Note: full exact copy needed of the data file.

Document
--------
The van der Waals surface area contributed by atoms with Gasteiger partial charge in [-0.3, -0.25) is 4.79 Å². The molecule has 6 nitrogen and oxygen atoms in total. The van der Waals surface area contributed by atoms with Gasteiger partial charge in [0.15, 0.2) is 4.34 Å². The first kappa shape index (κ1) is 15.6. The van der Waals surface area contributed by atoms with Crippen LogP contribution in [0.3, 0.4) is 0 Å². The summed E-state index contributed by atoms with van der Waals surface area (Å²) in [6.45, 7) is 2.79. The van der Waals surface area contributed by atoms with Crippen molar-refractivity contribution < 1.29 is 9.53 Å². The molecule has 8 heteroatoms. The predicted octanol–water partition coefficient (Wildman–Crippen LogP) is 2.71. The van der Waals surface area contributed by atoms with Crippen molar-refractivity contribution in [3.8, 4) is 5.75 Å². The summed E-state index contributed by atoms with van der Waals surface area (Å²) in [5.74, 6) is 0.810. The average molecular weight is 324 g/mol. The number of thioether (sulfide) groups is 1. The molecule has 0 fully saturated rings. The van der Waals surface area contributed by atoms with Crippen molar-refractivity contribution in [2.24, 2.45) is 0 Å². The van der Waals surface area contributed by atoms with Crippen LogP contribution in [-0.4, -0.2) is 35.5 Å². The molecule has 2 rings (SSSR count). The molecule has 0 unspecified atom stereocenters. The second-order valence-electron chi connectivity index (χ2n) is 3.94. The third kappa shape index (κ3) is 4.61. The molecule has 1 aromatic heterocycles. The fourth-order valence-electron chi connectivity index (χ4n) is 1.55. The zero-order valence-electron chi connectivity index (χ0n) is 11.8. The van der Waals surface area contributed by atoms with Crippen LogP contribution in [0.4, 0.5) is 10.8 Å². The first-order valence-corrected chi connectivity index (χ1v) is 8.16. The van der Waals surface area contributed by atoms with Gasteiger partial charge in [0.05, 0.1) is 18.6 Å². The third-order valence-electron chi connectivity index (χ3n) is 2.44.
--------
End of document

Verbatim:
The van der Waals surface area contributed by atoms with Gasteiger partial charge in [-0.3, -0.25) is 4.79 Å². The molecule has 6 nitrogen and oxygen atoms in total. The van der Waals surface area contributed by atoms with Gasteiger partial charge in [0.15, 0.2) is 4.34 Å². The first kappa shape index (κ1) is 15.6. The van der Waals surface area contributed by atoms with Crippen LogP contribution in [0.3, 0.4) is 0 Å². The summed E-state index contributed by atoms with van der Waals surface area (Å²) in [6.45, 7) is 2.79. The van der Waals surface area contributed by atoms with Crippen molar-refractivity contribution < 1.29 is 9.53 Å². The molecule has 8 heteroatoms. The predicted octanol–water partition coefficient (Wildman–Crippen LogP) is 2.71. The van der Waals surface area contributed by atoms with Crippen molar-refractivity contribution in [3.8, 4) is 5.75 Å². The summed E-state index contributed by atoms with van der Waals surface area (Å²) in [5.74, 6) is 0.810. The average molecular weight is 324 g/mol. The number of thioether (sulfide) groups is 1. The molecule has 0 fully saturated rings. The van der Waals surface area contributed by atoms with Crippen molar-refractivity contribution in [2.24, 2.45) is 0 Å². The van der Waals surface area contributed by atoms with Crippen LogP contribution in [-0.4, -0.2) is 35.5 Å². The molecule has 2 rings (SSSR count). The molecule has 0 unspecified atom stereocenters. The second-order valence-electron chi connectivity index (χ2n) is 3.94. The third kappa shape index (κ3) is 4.61. The molecule has 1 aromatic heterocycles. The fourth-order valence-electron chi connectivity index (χ4n) is 1.55. The zero-order valence-electron chi connectivity index (χ0n) is 11.8. The van der Waals surface area contributed by atoms with Crippen LogP contribution in [0.4, 0.5) is 10.8 Å². The first-order valence-corrected chi connectivity index (χ1v) is 8.16. The van der Waals surface area contributed by atoms with Gasteiger partial charge in [0.05, 0.1) is 18.6 Å². The third-order valence-electron chi connectivity index (χ3n) is 2.44.